County Council Split on Metro Cuts
The King County Council splits along surprising lines on how, and how much, to cut Metro transit service.
Legislation proposed by Democratic King County Council member Rod Dembowski that would limit the extent of cuts to Metro proposed, in separate legislation also passed by the committee, by King County Executive Dow Constantine, passed out of the council's transportation committee this morning by a 4-3 vote.
The committee also approved a Dembowski motion that directing Metro to raise fares by 25 cents, find more cost savings, including possible reductions to its capital program, and delay a proposed doubling of its financial reserves, among other cost-cutting measures, by the same 4-3 vote.
Those four votes? Dembowski—plus the committee's three Republicans.
His proposal, Dembowski says, would direct the council to "wait until we pass the budget in November" to see if sales tax revenues come in higher than expected, and to implement reforms that could save money in the meantime.
In April, King County voters rejected Proposition 1, which would have preserved 550,000 hours of Metro service, or about 17 percent, with a sales tax increase and $60 vehicle license fee.
Democrats on the committee oppose the Dembowski plan because they believe Metro has already done all it can to cut costs and corners (so far, they've reduced costs by nearly $800 million between 2009 and 2013, and anticipate ongoing savings of $148 million a year), and because the council has already adopted five fare increases since 2008. Putting off some service cuts, they argued this morning, is only delaying the inevitable.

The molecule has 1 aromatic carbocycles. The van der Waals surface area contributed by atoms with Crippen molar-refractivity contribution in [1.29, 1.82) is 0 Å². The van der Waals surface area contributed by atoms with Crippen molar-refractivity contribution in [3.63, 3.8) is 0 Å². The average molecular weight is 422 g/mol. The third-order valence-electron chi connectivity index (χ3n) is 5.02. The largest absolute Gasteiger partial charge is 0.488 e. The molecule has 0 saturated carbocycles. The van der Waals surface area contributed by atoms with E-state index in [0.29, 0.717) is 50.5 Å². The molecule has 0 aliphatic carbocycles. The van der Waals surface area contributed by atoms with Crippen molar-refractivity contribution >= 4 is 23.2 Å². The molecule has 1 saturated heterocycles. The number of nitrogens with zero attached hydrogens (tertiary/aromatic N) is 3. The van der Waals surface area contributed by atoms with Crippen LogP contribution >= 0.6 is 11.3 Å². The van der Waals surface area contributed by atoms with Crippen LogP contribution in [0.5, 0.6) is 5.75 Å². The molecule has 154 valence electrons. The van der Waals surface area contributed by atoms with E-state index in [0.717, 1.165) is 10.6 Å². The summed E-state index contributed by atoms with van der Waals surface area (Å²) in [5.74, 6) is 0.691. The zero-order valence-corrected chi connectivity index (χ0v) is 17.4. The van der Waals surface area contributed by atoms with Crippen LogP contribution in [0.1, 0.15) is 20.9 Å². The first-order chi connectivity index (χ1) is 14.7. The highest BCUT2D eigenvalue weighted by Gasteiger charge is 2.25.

"This is our reality. We can’t spend money that we don’t have, so we said it's better to take the cuts" right away, council member Larry Phillips says. "We’ve been through this drill of hoping the money arrives and even thinking it might, and that’s why the executive is being careful."
Dembowski points out that the council has adopted a low-income fare for people making up to twice the poverty line, but acknowledges that if fares increase, some higher-income riders may decide to drive their cars to work instead. However, he adds that compared to driving a car and paying $20 to park downtown, Metro—whose current one-zone rush hour fare is $2.50—is "a heck of a deal." Raising fares by 25 cents, he adds, could increase Metro revenues by more than $6 million a year.
Mayor Ed Murray has proposeda Seattle-only ballot measure that would increase the sales tax by 0.1 cents and raise the vehicle license fee in the city by $60. The proposal also includes a matching fund that could pay for some bus routes that extend outside city limits.
Dembowski, who represents Shoreline, Lake Forest Park, part of Northeast Seattle, and several northeast King County suburbs, says he isn't crazy about Murray's proposal, but that if all else fails, "as a last-ditch effort, I would support a Seattle-only solution."
The full council will vote on both the Constantine and Dembowski bills on Monday. If all four council Republicans vote with Dembowski, his measure will trump Constantine's proposal by a 5-4 majority.
Dembowski probably wouldn't disagree with Phillips on this much at least: "All we’re doing is dickering over massive budget cuts, or phased budget cuts, at a time when the system is crying out for growth. This is the fastest-growing city in America. … Saving the system is one thing but we are not anywhere near meeting the demand for the future."